I have a 24VAC transformer that I plan to use in a shed for powering landscape lighting, WiFi cameras, sensors, etc. I had been powering these things from my irrigation system transformer, but I'm too close to overloading it now.

Here's how I have the transformer positioned now, and how I plan to connect it with conduit:

conduit diagram

The red lines for the 110VAC conduit go behind the irrigation box door even though I drew them in front. The yellow line will be PVC conduit that connects to the existing low-voltage conduit going to the irrigation box (that's where all my direct burial wires to my gadgets come in). I'll replace that elbow with a "T".

Two things seem a little janky about this setup:

  1. Those single gang boxes are a little loose on the transformer. I took the lock nuts off the transformer and just screwed the boxes on directly. However, I can't screw the boxes on tightly or they'll be at odd angles.

  2. The transformer is deeper than the boxes. This means that the boxes just hang off the transformer:


There's roughly a 3/4" gap between the box and the wall. I could put some wood behind it to stabilize it, but something tells me I'm just not using the right parts for the job here.

Disregard the exterior siding: This is inside a shed (attached to the house) with a not-so-weathertight door. I'm guessing this is a "damp location."


Here's a photo of the knockouts on the bottom of the box. If I were to directly connect the new transformer to the irrigation box, I think I'd connect to the second knockout from the far left and move the existing low-voltage wiring to the knockout on the right.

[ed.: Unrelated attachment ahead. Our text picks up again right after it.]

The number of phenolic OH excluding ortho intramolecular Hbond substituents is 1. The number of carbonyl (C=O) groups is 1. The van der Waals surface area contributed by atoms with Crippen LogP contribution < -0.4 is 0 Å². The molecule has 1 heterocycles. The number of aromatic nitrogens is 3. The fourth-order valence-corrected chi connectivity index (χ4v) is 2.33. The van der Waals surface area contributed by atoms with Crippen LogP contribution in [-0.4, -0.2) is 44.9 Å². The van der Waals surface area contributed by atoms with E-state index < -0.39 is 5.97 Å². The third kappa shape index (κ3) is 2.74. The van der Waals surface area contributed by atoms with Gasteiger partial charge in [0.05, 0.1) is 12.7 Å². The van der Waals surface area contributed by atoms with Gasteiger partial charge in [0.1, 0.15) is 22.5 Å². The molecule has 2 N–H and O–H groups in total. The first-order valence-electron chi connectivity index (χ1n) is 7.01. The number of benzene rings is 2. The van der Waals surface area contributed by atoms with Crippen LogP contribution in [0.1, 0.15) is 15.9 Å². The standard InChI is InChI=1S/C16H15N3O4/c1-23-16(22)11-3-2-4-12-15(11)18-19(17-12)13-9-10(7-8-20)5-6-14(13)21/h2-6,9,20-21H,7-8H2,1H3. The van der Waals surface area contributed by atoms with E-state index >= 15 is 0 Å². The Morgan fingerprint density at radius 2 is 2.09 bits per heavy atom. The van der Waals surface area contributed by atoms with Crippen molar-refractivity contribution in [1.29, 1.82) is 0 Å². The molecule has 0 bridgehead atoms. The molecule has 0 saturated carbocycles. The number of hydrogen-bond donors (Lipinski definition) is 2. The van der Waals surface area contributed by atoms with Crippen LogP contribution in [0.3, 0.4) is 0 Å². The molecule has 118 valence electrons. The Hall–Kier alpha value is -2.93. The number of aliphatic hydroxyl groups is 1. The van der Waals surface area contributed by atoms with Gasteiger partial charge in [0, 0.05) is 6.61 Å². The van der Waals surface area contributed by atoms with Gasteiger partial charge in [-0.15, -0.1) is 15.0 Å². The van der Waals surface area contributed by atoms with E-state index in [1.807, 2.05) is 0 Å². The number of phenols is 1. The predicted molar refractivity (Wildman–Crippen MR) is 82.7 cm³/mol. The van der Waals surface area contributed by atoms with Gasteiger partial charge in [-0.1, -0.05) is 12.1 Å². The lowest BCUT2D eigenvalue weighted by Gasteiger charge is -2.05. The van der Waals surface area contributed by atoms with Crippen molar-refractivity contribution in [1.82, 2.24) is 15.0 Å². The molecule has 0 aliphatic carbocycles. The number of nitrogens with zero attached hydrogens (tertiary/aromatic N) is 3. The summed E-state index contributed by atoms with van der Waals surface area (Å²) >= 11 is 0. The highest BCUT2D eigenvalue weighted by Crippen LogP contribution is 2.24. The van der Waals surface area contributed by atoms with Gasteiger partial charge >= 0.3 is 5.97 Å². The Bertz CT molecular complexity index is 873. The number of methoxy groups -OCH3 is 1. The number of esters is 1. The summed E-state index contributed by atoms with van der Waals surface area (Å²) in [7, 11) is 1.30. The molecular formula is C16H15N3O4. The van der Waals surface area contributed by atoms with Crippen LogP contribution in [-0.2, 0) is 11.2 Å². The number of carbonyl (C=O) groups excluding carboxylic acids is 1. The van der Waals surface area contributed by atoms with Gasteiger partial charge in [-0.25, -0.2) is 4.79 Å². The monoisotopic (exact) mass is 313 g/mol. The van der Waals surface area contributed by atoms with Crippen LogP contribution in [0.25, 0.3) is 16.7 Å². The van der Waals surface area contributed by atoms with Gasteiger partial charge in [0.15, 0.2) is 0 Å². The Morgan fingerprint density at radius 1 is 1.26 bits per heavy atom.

bottom of the box

  • @Ruskes: Are you asking if I've found a box or NEMA cabinet to put my new transformer in? No. Maybe that's the way these transformers are really supposed to be installed?
    – watkipet
    Jul 9, 2023 at 3:36

2 Answers 2


You know that water pipe is not conduit, right? That's the most janky thing here by far. Those plumbing elbows make pulling wires impossible. I could care less on 24V wiring, but don't be seen doing it on 120V.

I would consider mounting the transformer directly on the plastic box. If needed, add an offset nipple and a threaded coupler to mount it slightly below.

  • Yeah, I know it's not conduit. I thought that must just be common practice for irrigation installers. There are more sins that came with that shed: exposed NM-cable, dry location plastic boxes, stripped NM conductors dangling through knockouts with no strain relief. I'm hoping to fix some of those. I think I'll go with your idea of the offset nipple and threaded coupler. BTW, I added another photo of the bottom of the box.
    – watkipet
    Jul 9, 2023 at 3:30
  • 1
    @watkipet yeah, that NM cable is also a problem. Not least, it's not rated for outdoors. Jul 9, 2023 at 7:55

Get a 6x6x4 PVC J-box and put everything inside it. Use one of the 1 gang boxes to split line voltage with one tail feeding irrigation and one the isolated transformer

  • 2
    No. That's a huge code violation. The 120VAC systems and the 24VAC systems must be entirely physically separated in order to be allowed to use low-voltage wiring methods on the low-voltage side.
    – nobody
    Mar 10 at 13:12

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